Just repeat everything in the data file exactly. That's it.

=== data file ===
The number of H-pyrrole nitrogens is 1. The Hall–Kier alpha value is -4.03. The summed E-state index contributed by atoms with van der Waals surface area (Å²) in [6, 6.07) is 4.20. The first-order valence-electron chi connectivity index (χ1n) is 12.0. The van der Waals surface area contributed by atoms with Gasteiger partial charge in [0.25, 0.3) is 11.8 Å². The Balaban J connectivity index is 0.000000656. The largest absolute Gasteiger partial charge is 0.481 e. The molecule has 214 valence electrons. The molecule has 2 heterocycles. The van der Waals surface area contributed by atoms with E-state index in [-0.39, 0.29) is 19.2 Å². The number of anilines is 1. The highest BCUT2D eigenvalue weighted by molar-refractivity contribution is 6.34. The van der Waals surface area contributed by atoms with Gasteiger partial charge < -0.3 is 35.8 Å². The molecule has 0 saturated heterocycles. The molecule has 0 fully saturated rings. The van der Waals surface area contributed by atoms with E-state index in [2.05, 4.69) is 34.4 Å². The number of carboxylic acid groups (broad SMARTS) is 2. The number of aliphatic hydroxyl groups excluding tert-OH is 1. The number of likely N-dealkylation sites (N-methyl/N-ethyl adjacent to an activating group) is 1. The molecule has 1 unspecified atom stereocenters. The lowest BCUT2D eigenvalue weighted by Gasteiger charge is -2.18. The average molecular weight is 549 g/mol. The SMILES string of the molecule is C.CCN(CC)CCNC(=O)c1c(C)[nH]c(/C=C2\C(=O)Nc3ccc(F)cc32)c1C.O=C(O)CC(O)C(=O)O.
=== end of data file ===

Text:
The number of H-pyrrole nitrogens is 1. The Hall–Kier alpha value is -4.03. The summed E-state index contributed by atoms with van der Waals surface area (Å²) in [6, 6.07) is 4.20. The first-order valence-electron chi connectivity index (χ1n) is 12.0. The van der Waals surface area contributed by atoms with Gasteiger partial charge in [0.25, 0.3) is 11.8 Å². The Balaban J connectivity index is 0.000000656. The largest absolute Gasteiger partial charge is 0.481 e. The molecule has 214 valence electrons. The molecule has 2 heterocycles. The van der Waals surface area contributed by atoms with E-state index in [-0.39, 0.29) is 19.2 Å². The number of anilines is 1. The highest BCUT2D eigenvalue weighted by molar-refractivity contribution is 6.34. The van der Waals surface area contributed by atoms with Gasteiger partial charge < -0.3 is 35.8 Å². The molecule has 0 saturated heterocycles. The molecule has 0 fully saturated rings. The van der Waals surface area contributed by atoms with E-state index in [2.05, 4.69) is 34.4 Å². The number of carboxylic acid groups (broad SMARTS) is 2. The number of aliphatic hydroxyl groups excluding tert-OH is 1. The number of likely N-dealkylation sites (N-methyl/N-ethyl adjacent to an activating group) is 1. The molecule has 1 unspecified atom stereocenters. The lowest BCUT2D eigenvalue weighted by Gasteiger charge is -2.18. The average molecular weight is 549 g/mol. The SMILES string of the molecule is C.CCN(CC)CCNC(=O)c1c(C)[nH]c(/C=C2\C(=O)Nc3ccc(F)cc32)c1C.O=C(O)CC(O)C(=O)O.